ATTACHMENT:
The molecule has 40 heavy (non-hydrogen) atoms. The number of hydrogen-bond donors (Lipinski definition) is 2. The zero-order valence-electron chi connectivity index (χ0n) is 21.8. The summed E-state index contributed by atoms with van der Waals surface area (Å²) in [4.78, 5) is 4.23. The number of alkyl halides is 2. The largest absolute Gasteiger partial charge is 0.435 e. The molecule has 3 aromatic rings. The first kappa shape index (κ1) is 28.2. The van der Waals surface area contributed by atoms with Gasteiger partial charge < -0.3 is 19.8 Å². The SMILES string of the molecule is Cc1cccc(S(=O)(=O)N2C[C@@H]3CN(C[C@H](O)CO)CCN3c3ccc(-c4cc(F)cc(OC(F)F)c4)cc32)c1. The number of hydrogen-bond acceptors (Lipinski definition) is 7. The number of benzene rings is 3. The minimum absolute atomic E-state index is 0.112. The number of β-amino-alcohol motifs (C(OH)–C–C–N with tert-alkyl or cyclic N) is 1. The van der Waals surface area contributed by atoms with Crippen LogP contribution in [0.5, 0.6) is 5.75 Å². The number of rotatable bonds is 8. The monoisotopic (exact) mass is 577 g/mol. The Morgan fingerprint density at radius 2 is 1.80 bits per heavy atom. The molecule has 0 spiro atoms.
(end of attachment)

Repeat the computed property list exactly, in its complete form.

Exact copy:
The molecule has 40 heavy (non-hydrogen) atoms. The number of hydrogen-bond donors (Lipinski definition) is 2. The zero-order valence-electron chi connectivity index (χ0n) is 21.8. The summed E-state index contributed by atoms with van der Waals surface area (Å²) in [4.78, 5) is 4.23. The number of alkyl halides is 2. The largest absolute Gasteiger partial charge is 0.435 e. The molecule has 3 aromatic rings. The first kappa shape index (κ1) is 28.2. The van der Waals surface area contributed by atoms with Gasteiger partial charge < -0.3 is 19.8 Å². The SMILES string of the molecule is Cc1cccc(S(=O)(=O)N2C[C@@H]3CN(C[C@H](O)CO)CCN3c3ccc(-c4cc(F)cc(OC(F)F)c4)cc32)c1. The number of hydrogen-bond acceptors (Lipinski definition) is 7. The number of benzene rings is 3. The minimum absolute atomic E-state index is 0.112. The number of β-amino-alcohol motifs (C(OH)–C–C–N with tert-alkyl or cyclic N) is 1. The van der Waals surface area contributed by atoms with Crippen LogP contribution in [0.5, 0.6) is 5.75 Å². The number of rotatable bonds is 8. The monoisotopic (exact) mass is 577 g/mol. The Morgan fingerprint density at radius 2 is 1.80 bits per heavy atom. The molecule has 0 spiro atoms.